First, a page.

A Quick Primer on “Rewilding Your Attention”
Highlights from my Medium Day talk on how I decouple my brain from social-media feeds
For two years now I’ve been working on strategies to “rewild my attention”.
What precisely is rewilding one’s attention? It’s about spending less time clicking on stuff that big-tech algorithms push in our direction — and more time cultivating a weirder, more idiosyncratic media landscape.
If you want to have wilder, curiouser thoughts, you have to avoid the industrial monocropping of big-tech feeds. You want an intellectual forest, overgrown with mushrooms and towering weeds and a massive dead log where a family of raccoons has taken up residence. [snip]
Instead of crowding your attention with what’s already going viral on the intertubes, focus on the weird stuff. Hunt down the idiosyncratic posts and videos that people are publishing, oftentimes to tiny and niche audiences. It’s decidedly unviral culture — but it’s more likely to plant in your mind the seed of a rare, new idea.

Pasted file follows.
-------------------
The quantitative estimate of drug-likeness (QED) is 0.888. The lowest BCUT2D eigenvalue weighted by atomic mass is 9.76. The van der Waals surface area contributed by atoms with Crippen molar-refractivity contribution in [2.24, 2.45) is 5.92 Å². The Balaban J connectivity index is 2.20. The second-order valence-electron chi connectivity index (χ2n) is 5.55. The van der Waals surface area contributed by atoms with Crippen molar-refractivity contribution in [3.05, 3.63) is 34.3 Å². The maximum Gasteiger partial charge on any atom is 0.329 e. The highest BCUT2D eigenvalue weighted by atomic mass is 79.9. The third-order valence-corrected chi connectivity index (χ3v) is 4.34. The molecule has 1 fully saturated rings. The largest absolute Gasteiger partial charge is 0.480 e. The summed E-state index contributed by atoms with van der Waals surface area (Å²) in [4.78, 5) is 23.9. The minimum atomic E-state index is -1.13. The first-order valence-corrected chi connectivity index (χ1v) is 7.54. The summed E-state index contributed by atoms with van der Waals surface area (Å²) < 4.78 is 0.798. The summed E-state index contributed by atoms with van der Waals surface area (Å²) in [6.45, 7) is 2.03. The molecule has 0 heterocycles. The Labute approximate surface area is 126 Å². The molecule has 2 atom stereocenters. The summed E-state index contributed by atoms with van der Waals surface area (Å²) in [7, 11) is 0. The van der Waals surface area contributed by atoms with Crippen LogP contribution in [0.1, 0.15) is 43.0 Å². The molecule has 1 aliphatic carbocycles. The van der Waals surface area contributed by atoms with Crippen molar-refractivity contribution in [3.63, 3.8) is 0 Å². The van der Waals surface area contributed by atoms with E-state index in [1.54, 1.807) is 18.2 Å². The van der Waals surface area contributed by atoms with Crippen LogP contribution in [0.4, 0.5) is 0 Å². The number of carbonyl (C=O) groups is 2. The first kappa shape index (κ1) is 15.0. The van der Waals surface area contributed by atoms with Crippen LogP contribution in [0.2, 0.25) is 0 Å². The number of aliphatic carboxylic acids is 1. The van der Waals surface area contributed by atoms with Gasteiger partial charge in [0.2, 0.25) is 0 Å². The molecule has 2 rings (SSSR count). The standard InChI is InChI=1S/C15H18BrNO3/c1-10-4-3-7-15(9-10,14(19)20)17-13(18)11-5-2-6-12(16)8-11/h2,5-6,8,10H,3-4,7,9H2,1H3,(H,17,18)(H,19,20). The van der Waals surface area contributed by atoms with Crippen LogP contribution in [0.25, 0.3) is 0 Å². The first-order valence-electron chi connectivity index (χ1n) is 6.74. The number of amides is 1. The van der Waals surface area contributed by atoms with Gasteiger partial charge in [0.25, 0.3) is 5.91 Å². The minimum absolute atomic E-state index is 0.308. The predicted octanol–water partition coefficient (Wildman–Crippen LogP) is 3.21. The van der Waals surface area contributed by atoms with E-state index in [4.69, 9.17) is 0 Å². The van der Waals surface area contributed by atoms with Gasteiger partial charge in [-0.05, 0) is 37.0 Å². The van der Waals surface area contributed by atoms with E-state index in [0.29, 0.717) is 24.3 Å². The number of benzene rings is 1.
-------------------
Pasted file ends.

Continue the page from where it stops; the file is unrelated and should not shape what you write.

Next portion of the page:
I’m a science journalist (and science nerd in general), so I love the life-sciences metaphor here, the mind as a garden. And, in an aspect fractal of the very idea of rewilding, I didn’t come up with the phrase “rewilding your attention”: It was a coinage of Tom Critchlow’s that I stumbled upon while reading the personal blog of CJ Eller. Meta!
Cool — but how precisely do you rewild your attention?
Today, I did a short talk for “Medium Day” about some of the attentional hacks I’ve developed over the last few years. I mentioned a bunch of resources I personally use, and promised to summarize them and link to them in a blog post.
So, forthwith, the list. Some Resources I Use For Rewilding Your Attention:
I use the RSS reader Feedly to follow about 430 web sites — a mix of personal blogs, news organizations, and niche websites devoted to everything from tech and science to visual art, philosophy, urban…